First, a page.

Sunrise 60: Ault Park (Dying Oak, Annual Cicada Macro, Dense Summer Fog)
After about an hour beyond sunrise, the fog has receded but is still visible a few hundred yards away.
Final shot of the cicada from the side. I tried to capture the dark rich green color of the body.
This morning made me have the realization that I need to start thinking of Cincinnati as a city with lots of fog. We are well into the summer month now and the morning sunrise fog shows no intentions of going away. Cincinnati does, after all, sit between the seven “hills” if you want to call them that. The fog this morning started off light but actually got more dense as the sun heated up the valley air. There were sheets of the fog blowing into the park from the Little Miami River Valley. For more pictures of the cicada, check out the bottom of this post. The lighting was perfect.
As I’m sitting in the overlook I notice the black spots on the nearby oak tree. I noticed them for the first time on Tuesday and hoped it wasn’t the result of fireworks damage. Today was the first time I looked up and realized that the old Oak was dying. The spots are where the bark has peeled away and revealed the black wood underneath. The squirrels were clamoring around and couldn’t help knocking off huge pieces of bark from the top of the tree. Makes me sad to see such a great tree die. I wonder how long until they chop it up?
If you’re on the front page, please click to continue. More oak pictures, sunrise shots, and cicada macros coming up —>
I took a quick dip into the forest but decided I wasn’t up for any morning hiking. The forest is lush with green growth, that’s for sure. This year’s unseasonably high amount of rain has done wonders for the summer shade of the local deciduous forest.
Seeing as how the sunrise was taking its sweet time in the fog, I decided to perch atop the pavilion to get my head further up in the mist. The fog lapped across me in light puffy sheets. The fifteen feet height difference really made a difference.
As I’m sitting on the ledge taking a picture of the sun, I hear a loud WHIRRR whip by my face, followed by a loud thud/smack. I look over about ten feet from me and see a fresh young adult annual cicada. He was seriously stunned from his encounter with the wall and didn’t mind me taking pictures of him. I absolutely love the periodic cicadas. We were supposed to have another 7-year cicada this year, or so i thought, but they didn’t end up making an appearance. This cicada is an “annual” cicada because it has black eyes and a dark green body. The other cicadas are brownish with red eyes.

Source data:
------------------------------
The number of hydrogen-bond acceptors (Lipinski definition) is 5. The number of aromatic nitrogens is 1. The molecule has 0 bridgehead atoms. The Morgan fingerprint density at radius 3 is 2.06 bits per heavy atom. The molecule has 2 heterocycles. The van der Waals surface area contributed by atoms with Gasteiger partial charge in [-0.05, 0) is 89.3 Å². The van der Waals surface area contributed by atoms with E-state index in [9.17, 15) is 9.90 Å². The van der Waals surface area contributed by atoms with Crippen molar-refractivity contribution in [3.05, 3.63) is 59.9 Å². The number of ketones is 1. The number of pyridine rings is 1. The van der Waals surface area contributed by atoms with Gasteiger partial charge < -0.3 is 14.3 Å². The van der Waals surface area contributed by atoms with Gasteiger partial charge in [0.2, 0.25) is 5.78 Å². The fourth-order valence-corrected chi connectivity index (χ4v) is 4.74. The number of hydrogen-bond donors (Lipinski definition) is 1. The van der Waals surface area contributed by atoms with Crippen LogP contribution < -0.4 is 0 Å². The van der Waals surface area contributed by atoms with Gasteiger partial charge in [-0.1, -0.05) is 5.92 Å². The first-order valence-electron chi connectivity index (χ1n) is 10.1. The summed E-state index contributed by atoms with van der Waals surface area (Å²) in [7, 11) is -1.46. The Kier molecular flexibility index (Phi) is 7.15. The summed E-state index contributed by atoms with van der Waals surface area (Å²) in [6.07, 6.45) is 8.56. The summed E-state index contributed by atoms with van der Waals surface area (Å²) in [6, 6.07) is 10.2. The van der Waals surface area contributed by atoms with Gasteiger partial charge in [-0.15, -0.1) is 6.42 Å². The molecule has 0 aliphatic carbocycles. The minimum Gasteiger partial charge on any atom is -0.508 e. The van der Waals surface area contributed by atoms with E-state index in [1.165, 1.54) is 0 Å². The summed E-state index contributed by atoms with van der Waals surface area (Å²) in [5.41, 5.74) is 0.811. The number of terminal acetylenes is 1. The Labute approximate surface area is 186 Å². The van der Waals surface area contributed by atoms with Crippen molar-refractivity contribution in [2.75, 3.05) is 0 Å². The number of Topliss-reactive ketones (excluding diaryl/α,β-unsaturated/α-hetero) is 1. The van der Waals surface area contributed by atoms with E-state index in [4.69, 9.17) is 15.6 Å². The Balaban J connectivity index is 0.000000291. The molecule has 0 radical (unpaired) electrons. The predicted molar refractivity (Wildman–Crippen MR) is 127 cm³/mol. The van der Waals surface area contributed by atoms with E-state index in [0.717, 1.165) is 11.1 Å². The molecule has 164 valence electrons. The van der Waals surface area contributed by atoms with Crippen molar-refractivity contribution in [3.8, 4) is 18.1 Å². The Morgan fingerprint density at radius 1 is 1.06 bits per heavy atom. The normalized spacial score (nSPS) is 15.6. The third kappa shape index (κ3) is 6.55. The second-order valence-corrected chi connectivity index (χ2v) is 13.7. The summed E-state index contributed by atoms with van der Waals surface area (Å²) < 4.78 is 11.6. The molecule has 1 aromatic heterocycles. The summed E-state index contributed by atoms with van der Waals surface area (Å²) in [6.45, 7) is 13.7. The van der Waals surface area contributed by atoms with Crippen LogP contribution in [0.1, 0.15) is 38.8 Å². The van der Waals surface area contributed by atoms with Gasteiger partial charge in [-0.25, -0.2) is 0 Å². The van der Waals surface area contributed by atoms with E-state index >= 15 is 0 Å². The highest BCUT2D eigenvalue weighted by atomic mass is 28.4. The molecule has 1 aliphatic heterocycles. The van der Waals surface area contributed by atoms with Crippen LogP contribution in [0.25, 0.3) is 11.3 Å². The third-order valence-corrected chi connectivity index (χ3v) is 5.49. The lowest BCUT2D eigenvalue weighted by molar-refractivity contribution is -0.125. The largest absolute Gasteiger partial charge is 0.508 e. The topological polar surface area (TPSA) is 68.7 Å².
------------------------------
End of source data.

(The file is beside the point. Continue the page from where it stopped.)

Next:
The cicada is one of my favorite insects because of how unique and visible its lifecycle is. You can see their shells all around the midwest, hanging to trees as they change into their adult stage before climbing out of the old exoskeleton. The species as a whole has adapted to basically having only one defense – numbers. They have no poison, hardly any kind of a jaw, and are basically clumsy flying reproductive machines. Their songs have been known to get complex and even include “phrases”, something that is fascinating to me. Healthy summers in the midwest are always marked by the constant background buzz of the annual (and periodic) cicadas.
I mustered up the courage and gently pushed my hand up against the cicada. He naturally backs away from (but didn’t try to fly) my finger, so I place my hand behind him so he backs up onto it. I know that a cicada can’t harm a human in any way, but they are so large that they still make me jump if they move too fast
See that little dot in the middle of the head? She actually had three of them. I learned they are called “oscellus” and they are actually “simple eyes” that most invertebrates have in addition to their real eyes. They just sense light and dark without direction. The wikipedia article is a good read.